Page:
The following day, inexplicably and as quickly as it had vanished, part of my blog came back. Just like that. And by way of an apology, it brought back over 9,000 spam comments as a souvenir of its little trip. *$~#&^<! But, hey, at least it was back. Well, the main page, anyway. My relief and excitement diluted somewhat when I discovered that I couldn’t access comments, see beyond my last two posts, click into anything on my banner, or make a new post.

I was busy, and simply couldn’t afford another nervous breakdown, so I gave it two fingers from both hands and walked away.

I did check in every now and again, just out of curiosity, but resolved to remain calm and rational. If it never came back, then obviously we weren’t meant to be together. I’d build another blog. A better one. And screw you, mister.

Then out of the blue, a week or so ago, it came back. All of it. Everything in place. All as it should be. See: treat ‘em mean, keep ‘em keen.

I don’t suppose I’ll ever know what happened, where it went, or why it finally decided to return; but I did resolve never to even contemplate fabricating my blog posts again.

So, with that in mind, here are my seven fascinating facts, and not a fib amongst them.

1: I’ve been nominated for a Fringe First at the Edinburgh festival – along with the rest of my College Drama Group. It was August 1982. The play in question was the first ever dramatisation of Spike Milligan’s genius book, Puckoon; and I performed for the whole week with a broken jaw – sustained three days before the Festival began in a random, unprovoked, street attack, whilst rehearsing in Liverpool. (Does that count as two facts?) The broken jaw did present problems, and restricted my ability to play some of the six or so characters I’d been assigned; but it unequivocally enhanced my performance as Stan, the bar room singer. I’ve always secretly suspected that’s what nabbed the nomination!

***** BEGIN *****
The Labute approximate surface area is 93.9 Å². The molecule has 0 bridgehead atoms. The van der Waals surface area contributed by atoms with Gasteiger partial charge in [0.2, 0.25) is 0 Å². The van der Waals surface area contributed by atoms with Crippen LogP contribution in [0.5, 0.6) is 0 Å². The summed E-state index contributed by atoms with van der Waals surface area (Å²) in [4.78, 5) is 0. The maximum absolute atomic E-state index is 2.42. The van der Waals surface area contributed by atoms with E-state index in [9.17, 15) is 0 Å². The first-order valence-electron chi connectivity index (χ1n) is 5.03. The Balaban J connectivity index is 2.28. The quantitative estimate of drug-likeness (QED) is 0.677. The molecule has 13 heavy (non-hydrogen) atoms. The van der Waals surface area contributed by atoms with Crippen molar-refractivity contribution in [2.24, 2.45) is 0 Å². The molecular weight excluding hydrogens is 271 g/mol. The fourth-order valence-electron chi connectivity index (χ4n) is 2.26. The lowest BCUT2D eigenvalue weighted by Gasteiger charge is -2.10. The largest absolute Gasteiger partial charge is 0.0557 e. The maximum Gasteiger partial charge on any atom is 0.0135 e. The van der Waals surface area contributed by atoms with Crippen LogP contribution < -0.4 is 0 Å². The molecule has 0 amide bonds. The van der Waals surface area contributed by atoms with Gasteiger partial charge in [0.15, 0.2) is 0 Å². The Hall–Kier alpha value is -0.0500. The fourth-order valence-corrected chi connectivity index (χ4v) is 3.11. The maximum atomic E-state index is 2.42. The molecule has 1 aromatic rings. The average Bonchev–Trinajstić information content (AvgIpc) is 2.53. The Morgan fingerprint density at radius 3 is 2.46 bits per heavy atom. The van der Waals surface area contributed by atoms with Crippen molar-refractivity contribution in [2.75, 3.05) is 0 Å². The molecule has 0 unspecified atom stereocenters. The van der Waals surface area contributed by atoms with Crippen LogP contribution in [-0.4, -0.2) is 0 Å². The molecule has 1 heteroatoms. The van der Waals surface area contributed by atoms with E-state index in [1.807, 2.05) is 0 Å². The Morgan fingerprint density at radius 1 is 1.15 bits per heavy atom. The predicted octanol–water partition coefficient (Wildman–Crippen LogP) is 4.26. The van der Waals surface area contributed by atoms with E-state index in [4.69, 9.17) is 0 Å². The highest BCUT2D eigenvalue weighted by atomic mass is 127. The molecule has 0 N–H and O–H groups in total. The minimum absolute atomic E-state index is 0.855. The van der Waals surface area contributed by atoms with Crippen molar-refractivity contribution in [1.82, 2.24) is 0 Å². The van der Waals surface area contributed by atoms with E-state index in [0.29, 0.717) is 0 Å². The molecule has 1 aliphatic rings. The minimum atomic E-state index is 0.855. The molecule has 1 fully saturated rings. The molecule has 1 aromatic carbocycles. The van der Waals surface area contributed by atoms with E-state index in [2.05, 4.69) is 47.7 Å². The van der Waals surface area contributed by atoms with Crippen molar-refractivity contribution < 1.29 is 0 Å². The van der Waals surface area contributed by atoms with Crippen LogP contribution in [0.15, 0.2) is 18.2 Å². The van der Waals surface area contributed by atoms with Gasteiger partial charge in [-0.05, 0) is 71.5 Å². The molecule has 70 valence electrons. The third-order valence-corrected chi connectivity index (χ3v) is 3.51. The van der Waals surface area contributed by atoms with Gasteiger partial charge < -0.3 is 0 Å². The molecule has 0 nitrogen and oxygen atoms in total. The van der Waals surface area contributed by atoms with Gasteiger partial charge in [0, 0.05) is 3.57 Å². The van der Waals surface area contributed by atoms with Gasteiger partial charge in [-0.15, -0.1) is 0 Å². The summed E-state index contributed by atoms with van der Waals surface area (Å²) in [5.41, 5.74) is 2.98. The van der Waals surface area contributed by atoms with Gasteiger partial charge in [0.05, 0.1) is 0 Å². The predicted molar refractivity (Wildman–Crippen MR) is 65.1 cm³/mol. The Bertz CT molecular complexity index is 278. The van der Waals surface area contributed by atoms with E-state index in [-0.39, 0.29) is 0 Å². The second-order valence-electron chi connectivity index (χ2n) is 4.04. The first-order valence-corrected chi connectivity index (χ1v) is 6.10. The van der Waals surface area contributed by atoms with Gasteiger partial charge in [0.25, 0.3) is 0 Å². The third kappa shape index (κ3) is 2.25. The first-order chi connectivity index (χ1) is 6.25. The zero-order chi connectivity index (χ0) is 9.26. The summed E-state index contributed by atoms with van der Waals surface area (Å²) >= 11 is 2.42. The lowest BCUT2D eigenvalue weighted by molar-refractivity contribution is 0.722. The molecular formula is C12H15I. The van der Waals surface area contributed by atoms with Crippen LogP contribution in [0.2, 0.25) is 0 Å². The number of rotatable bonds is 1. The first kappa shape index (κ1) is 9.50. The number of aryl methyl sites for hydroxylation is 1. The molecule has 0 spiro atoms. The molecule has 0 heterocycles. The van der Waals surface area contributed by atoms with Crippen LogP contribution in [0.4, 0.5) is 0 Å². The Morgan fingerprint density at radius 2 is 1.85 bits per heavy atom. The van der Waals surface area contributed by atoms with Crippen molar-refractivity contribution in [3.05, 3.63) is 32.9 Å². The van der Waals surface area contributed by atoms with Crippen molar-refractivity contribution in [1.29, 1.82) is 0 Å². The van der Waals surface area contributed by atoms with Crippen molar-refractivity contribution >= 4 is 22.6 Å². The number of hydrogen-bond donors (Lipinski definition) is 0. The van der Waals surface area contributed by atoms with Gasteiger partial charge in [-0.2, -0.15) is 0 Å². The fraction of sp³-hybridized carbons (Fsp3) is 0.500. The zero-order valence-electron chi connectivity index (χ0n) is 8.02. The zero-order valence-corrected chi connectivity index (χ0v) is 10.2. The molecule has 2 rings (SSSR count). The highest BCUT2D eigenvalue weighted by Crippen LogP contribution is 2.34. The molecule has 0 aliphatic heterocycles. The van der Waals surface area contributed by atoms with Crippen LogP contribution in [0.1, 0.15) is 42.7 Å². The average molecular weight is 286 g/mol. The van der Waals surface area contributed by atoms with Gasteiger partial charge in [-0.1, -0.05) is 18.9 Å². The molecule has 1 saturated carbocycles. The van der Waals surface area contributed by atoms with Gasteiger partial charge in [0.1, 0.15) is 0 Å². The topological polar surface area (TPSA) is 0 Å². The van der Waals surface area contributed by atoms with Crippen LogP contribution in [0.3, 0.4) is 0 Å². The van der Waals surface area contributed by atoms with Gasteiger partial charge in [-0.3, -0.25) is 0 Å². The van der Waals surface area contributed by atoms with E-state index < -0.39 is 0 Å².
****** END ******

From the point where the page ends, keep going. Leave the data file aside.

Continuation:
2: After completing my degree, I became addicted to Mills & Boon books. Now, if my degree had been in say, PE, or Maths, or Bio Chemistry; or anything which had nothing to do with literature, then this might not seem so shocking. But no: it was English and Drama. So, after years spent reading the works of literary geniuses such as Plath and Conrad and Kafka and Waugh and Shakespeare and Ibsen and Brecht, I marched off into the sunset with my degree tucked into my feminist bosom, filled with a lust for life which had been fuelled by these masters of their craft, determined to make something of myself, excited by the prospect of all the books I had still to read – and turned to sickly, romantic, sludge. The literary equivalent of Slush Puppies. I have to admit, it all went downhill for a while after that.

 3: Between the ages of 5 and 18, I participated every year in my home town’s annual Speech and Drama Festival. Over the years I won many classes – usually the Inventive Storytelling ones (three words, five minutes to prepare, stand on stage and tell your story) – but I always hankered after a Cup. Or a trophy. Or a shield. Any old piece of silverware would have sufficed; hell I’d have been happy with a fork by the end. But the shiny silver things always eluded me: until my last year at the festival before departing for University, when I won five! Yep, 5! This year my daughter entered the Festival, and she won two cups – one for her Sonnet  (Wordsworth’s At Sunset), the second for a Shakespeare performance (Juliet’s The clock struck nine). My pride was through the roof; but a tincy, wincy, weeny part of me did think how come it took me 13 years?






4: Graham Reid, who wrote the Billy Plays which launched Sir Kenneth Brannagh’s career, taught me history for a while at school. He was an inspirational teacher who saw stardust in every pupil he taught. And if he didn’t, he soon made sure he sprinkled it.

5: I’m hugely allergic to red peppers – not particularly interesting, but useful to know if you ever invite me to dinner.

6: I’m 50 – that’s definitely not interesting, I’m just getting used to saying it. And I partied until 4.30am on my 50th birthday – that’s not interesting either, but I’m very, very proud of it!

7: I can’t dance – well, according to my husband, my daughter, and all of my friends. Actually, that is a fib – but this time, they’re the ones who are lying!                                                                                              .







Now it’s time for me to announce my own nominees for a Versatile Blogger Award. They’re all brilliant bloggers and damn fine writers, each with a very individual story to tell. If I told you exactly why I love each of  their blogs, we’d be in for another full post: just trust me – and check them out yourself. Your life will be better for it, I promise!

So, in no particular order we have: